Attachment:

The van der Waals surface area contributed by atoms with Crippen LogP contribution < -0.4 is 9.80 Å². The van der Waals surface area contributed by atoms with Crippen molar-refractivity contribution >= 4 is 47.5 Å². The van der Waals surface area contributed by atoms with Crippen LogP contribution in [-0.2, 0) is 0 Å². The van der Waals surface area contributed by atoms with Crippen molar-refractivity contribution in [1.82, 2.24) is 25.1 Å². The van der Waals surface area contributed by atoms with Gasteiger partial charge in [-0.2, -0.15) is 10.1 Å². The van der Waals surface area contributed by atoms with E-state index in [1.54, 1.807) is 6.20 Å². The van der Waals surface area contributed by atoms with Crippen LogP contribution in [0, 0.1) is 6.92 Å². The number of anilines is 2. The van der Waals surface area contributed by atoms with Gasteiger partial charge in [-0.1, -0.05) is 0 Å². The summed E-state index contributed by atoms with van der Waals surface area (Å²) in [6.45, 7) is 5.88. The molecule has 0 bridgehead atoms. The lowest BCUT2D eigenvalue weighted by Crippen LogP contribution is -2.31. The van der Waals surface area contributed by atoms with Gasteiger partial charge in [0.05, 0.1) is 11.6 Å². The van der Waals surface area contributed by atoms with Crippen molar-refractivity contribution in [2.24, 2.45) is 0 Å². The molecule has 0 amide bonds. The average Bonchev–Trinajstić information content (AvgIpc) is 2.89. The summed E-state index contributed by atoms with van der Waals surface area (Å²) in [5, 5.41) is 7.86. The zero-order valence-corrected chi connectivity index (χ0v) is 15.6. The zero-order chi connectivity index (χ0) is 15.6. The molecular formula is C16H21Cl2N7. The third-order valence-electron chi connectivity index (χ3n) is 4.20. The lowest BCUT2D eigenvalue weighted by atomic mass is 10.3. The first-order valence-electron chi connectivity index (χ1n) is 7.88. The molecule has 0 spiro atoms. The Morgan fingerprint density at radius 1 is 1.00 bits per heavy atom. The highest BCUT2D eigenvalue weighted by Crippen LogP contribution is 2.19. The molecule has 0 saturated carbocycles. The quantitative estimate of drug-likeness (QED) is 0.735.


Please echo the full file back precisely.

The van der Waals surface area contributed by atoms with Crippen LogP contribution < -0.4 is 9.80 Å². The van der Waals surface area contributed by atoms with Crippen molar-refractivity contribution >= 4 is 47.5 Å². The van der Waals surface area contributed by atoms with Crippen LogP contribution in [-0.2, 0) is 0 Å². The van der Waals surface area contributed by atoms with Crippen molar-refractivity contribution in [1.82, 2.24) is 25.1 Å². The van der Waals surface area contributed by atoms with Gasteiger partial charge in [-0.2, -0.15) is 10.1 Å². The van der Waals surface area contributed by atoms with E-state index in [1.54, 1.807) is 6.20 Å². The van der Waals surface area contributed by atoms with Crippen LogP contribution in [0, 0.1) is 6.92 Å². The number of anilines is 2. The van der Waals surface area contributed by atoms with Gasteiger partial charge in [-0.1, -0.05) is 0 Å². The summed E-state index contributed by atoms with van der Waals surface area (Å²) in [6.45, 7) is 5.88. The molecule has 0 bridgehead atoms. The lowest BCUT2D eigenvalue weighted by Crippen LogP contribution is -2.31. The van der Waals surface area contributed by atoms with Gasteiger partial charge in [0.05, 0.1) is 11.6 Å². The van der Waals surface area contributed by atoms with Crippen molar-refractivity contribution in [2.24, 2.45) is 0 Å². The molecule has 0 amide bonds. The average Bonchev–Trinajstić information content (AvgIpc) is 2.89. The summed E-state index contributed by atoms with van der Waals surface area (Å²) in [5, 5.41) is 7.86. The zero-order valence-corrected chi connectivity index (χ0v) is 15.6. The zero-order chi connectivity index (χ0) is 15.6. The molecular formula is C16H21Cl2N7. The third-order valence-electron chi connectivity index (χ3n) is 4.20. The lowest BCUT2D eigenvalue weighted by atomic mass is 10.3. The first-order valence-electron chi connectivity index (χ1n) is 7.88. The molecule has 0 spiro atoms. The Morgan fingerprint density at radius 1 is 1.00 bits per heavy atom. The highest BCUT2D eigenvalue weighted by Crippen LogP contribution is 2.19. The molecule has 0 saturated carbocycles. The quantitative estimate of drug-likeness (QED) is 0.735.